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Editorial — Long trains on the way
A battle is underway for control of Canadian Pacific Railway, and some of the ammunition being used is very revealing.
CPR’s plans for the future will have a direct effect on Langley, and specifically on those using roads crossed by its rail line, which bisects the commercial area of this community. More details of those plans were made public on Monday.
CPR board chair John Cleghorn issued a letter to shareholders in defence of the current board and management, and specifically CEO Fred Green. Green has been under fire from William Ackman of Pershing Square Capital Management, which in recent months has become CPR’s largest shareholder, with 14 per cent of the stock.
Pershing wants to replace Green with former CN CEO Hunter Harrison and cut its operating ratio (the cost of running the business, compared to total income) from 82.5 per cent to somewhere in the mid-60s by 2015. In other words, it wants CPR to become much leaner and emulate CN which, after privatization, under CEOs Paul Tellier and Harrison made a remarkable turnaround and drastically lowered its operating ratio.
Two specific points made in the letter stand out. Cleghorn makes reference to CPR’s plan to build longer passing sidings, to allow for the operation of trains of greater length.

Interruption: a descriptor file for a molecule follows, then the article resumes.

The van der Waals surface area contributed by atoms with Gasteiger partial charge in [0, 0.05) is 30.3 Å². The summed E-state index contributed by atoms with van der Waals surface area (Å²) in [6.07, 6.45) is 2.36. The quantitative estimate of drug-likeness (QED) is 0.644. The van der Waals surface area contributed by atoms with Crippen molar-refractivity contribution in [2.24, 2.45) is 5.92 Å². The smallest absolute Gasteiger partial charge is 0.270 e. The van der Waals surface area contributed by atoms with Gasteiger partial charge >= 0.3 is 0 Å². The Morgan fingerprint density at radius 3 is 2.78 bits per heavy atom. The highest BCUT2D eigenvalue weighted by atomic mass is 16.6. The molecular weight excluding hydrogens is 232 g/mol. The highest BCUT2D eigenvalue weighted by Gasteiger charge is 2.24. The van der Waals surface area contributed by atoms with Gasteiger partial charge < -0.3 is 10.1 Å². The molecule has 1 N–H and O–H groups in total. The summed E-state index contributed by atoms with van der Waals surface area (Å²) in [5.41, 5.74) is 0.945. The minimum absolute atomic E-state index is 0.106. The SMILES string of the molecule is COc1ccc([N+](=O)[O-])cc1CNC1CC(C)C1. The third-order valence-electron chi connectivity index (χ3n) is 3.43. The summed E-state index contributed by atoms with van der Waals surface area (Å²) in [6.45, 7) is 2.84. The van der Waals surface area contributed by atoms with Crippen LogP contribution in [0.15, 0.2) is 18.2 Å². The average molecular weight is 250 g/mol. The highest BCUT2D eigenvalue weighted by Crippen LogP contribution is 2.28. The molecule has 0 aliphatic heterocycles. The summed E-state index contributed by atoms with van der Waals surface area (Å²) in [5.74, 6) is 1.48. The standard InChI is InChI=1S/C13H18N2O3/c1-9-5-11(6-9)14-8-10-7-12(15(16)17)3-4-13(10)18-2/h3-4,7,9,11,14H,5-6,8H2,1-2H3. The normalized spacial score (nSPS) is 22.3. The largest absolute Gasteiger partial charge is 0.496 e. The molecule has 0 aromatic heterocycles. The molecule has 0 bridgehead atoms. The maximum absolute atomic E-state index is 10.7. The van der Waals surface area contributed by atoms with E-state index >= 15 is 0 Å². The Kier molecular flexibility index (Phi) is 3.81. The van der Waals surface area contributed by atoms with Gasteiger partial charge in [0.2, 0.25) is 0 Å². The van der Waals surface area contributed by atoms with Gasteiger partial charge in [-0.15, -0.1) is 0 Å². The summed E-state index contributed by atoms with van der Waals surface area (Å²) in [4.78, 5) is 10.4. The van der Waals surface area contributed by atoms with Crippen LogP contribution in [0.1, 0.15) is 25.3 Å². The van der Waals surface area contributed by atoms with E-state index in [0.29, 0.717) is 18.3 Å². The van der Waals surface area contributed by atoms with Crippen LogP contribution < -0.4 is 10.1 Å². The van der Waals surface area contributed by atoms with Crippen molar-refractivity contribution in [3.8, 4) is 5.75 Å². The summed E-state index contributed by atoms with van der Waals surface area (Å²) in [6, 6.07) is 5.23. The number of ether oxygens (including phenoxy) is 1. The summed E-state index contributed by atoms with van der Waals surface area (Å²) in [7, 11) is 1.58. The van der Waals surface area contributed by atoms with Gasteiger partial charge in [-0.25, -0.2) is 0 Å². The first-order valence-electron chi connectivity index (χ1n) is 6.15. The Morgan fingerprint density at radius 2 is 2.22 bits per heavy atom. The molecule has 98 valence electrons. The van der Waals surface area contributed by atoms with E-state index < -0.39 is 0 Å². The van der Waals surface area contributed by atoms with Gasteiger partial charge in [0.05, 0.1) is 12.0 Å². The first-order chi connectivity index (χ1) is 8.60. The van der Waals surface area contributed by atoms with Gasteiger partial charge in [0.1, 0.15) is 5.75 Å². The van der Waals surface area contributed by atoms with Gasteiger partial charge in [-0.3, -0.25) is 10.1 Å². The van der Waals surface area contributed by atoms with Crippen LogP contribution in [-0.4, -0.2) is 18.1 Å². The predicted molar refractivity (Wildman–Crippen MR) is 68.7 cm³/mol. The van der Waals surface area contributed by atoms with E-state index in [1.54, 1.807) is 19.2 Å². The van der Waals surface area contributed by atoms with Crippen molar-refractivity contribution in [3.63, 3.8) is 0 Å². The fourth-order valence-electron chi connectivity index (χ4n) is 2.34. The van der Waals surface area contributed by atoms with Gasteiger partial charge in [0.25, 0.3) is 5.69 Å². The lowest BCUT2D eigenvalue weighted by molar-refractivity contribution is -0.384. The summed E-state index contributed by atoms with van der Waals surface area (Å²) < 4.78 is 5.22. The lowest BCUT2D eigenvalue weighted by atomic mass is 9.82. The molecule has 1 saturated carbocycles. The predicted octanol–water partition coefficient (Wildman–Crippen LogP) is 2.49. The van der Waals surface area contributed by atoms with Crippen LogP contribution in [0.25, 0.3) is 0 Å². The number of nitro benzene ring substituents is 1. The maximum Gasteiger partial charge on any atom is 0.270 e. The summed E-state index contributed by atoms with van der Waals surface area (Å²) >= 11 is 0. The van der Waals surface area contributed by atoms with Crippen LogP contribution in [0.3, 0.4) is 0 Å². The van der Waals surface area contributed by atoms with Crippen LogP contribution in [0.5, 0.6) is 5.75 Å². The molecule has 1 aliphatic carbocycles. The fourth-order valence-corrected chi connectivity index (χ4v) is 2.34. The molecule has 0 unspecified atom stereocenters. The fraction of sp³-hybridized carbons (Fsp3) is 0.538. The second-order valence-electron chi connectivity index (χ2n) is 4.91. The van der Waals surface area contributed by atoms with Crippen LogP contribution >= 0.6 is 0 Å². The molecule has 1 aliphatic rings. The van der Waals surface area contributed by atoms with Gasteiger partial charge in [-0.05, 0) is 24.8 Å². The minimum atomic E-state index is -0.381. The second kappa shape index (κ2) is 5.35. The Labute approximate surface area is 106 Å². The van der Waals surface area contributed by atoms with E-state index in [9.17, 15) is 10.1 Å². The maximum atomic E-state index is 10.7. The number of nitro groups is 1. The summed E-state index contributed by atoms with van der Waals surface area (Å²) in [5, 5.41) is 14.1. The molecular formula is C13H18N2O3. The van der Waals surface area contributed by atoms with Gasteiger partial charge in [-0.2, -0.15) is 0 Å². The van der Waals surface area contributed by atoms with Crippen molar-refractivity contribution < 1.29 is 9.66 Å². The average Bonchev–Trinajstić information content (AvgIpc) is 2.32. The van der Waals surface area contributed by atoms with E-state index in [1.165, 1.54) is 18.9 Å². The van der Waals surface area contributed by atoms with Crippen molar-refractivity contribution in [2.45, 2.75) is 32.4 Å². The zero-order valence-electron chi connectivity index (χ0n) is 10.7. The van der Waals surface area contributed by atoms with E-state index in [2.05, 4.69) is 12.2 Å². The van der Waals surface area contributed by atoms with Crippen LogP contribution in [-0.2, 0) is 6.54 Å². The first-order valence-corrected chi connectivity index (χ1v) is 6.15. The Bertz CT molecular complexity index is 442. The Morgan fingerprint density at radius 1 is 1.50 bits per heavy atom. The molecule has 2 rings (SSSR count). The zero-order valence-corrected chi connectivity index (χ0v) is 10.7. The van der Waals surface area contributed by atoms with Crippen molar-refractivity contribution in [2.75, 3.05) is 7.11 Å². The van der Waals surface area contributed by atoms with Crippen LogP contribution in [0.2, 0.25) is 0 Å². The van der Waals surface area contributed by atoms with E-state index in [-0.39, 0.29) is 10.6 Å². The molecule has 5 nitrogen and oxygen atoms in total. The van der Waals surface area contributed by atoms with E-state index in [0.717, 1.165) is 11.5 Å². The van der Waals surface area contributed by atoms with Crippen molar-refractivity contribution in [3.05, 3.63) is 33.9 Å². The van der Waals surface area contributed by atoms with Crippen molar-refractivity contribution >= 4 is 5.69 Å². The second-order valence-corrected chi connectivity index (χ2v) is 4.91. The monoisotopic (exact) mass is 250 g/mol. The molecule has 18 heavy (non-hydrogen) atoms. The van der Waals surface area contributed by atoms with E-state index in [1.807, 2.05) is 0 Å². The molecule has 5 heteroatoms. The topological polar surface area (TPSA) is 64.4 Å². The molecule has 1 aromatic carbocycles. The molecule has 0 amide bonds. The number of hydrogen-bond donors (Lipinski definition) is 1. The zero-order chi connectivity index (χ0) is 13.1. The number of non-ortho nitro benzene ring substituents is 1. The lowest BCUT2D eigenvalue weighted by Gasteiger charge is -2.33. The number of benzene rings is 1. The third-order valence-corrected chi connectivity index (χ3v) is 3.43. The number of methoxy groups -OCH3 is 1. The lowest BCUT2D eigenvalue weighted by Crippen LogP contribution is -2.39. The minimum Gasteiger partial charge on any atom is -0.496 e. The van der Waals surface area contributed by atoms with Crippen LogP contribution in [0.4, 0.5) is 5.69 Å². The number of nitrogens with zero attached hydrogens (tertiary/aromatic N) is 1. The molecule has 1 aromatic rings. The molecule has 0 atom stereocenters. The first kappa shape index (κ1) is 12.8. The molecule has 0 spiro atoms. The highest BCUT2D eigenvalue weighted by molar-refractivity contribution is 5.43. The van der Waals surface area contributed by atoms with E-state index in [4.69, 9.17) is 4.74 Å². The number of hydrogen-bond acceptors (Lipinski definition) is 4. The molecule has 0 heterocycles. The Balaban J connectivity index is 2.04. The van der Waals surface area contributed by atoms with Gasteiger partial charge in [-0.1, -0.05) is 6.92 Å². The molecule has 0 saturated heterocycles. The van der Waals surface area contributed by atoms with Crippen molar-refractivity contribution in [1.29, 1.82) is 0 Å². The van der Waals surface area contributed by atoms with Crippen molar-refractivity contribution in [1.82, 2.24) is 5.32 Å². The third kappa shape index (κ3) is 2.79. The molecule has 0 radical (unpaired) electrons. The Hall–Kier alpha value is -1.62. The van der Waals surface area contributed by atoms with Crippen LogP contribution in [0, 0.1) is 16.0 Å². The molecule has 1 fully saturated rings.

The 232 Street overpass, to be built as part of the Roberts Bank Rail Corridor program, is only going ahead because of plans for a longer siding there. This will allow much longer trains than those operating at present to meet there, and travel through Langley.
Perhaps an even more important note is the comment that Teck, shipper of the East Kootenay coal contained in many of the trains going through here, will be able to ship its increased coal production in longer trains. Up until now, Langley residents have been told that longer (and more) container trains were coming, but there has been no mention of longer coal trains.
The letter to shareholders is yet another reminder to local residents that congestion on Highway 10, 200 Street and Fraser Highway will be much worse in years to come. The Mufford and 196 Street overpasses will ease some of that congestion, but not all.
There needs to be a second phase of the rail corridor program, and the first priority in that phase must be a Highway 10 overpass. Our politicians must make that clear.